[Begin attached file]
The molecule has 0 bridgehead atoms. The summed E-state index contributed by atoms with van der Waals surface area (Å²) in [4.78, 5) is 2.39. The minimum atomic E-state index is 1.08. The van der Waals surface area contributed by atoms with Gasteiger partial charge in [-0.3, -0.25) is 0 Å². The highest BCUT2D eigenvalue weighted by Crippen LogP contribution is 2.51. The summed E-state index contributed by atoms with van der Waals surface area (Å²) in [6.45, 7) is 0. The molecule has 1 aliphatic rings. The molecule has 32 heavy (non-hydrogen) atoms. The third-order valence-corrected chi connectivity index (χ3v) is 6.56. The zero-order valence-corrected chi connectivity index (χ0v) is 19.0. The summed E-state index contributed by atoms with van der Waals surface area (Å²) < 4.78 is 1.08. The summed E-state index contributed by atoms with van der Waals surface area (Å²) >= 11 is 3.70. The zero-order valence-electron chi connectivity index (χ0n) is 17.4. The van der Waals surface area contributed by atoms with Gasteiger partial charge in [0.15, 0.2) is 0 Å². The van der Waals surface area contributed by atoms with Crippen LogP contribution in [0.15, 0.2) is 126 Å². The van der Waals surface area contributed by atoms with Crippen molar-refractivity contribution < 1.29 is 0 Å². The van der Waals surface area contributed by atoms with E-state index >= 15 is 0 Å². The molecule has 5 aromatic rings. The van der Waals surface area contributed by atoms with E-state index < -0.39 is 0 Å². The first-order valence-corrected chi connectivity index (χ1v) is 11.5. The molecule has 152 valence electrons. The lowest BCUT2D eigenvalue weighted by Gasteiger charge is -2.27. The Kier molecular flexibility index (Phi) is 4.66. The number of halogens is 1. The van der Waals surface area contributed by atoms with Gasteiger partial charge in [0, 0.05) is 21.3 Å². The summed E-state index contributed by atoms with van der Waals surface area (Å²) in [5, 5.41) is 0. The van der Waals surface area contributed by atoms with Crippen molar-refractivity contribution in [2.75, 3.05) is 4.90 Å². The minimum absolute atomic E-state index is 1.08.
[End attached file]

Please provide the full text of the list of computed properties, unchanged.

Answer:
The molecule has 0 bridgehead atoms. The summed E-state index contributed by atoms with van der Waals surface area (Å²) in [4.78, 5) is 2.39. The minimum atomic E-state index is 1.08. The van der Waals surface area contributed by atoms with Gasteiger partial charge in [-0.3, -0.25) is 0 Å². The highest BCUT2D eigenvalue weighted by Crippen LogP contribution is 2.51. The summed E-state index contributed by atoms with van der Waals surface area (Å²) in [6.45, 7) is 0. The molecule has 1 aliphatic rings. The molecule has 32 heavy (non-hydrogen) atoms. The third-order valence-corrected chi connectivity index (χ3v) is 6.56. The zero-order valence-corrected chi connectivity index (χ0v) is 19.0. The summed E-state index contributed by atoms with van der Waals surface area (Å²) < 4.78 is 1.08. The summed E-state index contributed by atoms with van der Waals surface area (Å²) >= 11 is 3.70. The zero-order valence-electron chi connectivity index (χ0n) is 17.4. The van der Waals surface area contributed by atoms with Gasteiger partial charge in [0.15, 0.2) is 0 Å². The van der Waals surface area contributed by atoms with Crippen LogP contribution in [0.15, 0.2) is 126 Å². The van der Waals surface area contributed by atoms with Crippen molar-refractivity contribution < 1.29 is 0 Å². The van der Waals surface area contributed by atoms with E-state index >= 15 is 0 Å². The molecule has 5 aromatic rings. The van der Waals surface area contributed by atoms with E-state index < -0.39 is 0 Å². The first-order valence-corrected chi connectivity index (χ1v) is 11.5. The molecule has 152 valence electrons. The lowest BCUT2D eigenvalue weighted by Gasteiger charge is -2.27. The Kier molecular flexibility index (Phi) is 4.66. The number of halogens is 1. The van der Waals surface area contributed by atoms with Gasteiger partial charge in [0, 0.05) is 21.3 Å². The summed E-state index contributed by atoms with van der Waals surface area (Å²) in [5, 5.41) is 0. The van der Waals surface area contributed by atoms with Crippen molar-refractivity contribution in [2.75, 3.05) is 4.90 Å². The minimum absolute atomic E-state index is 1.08.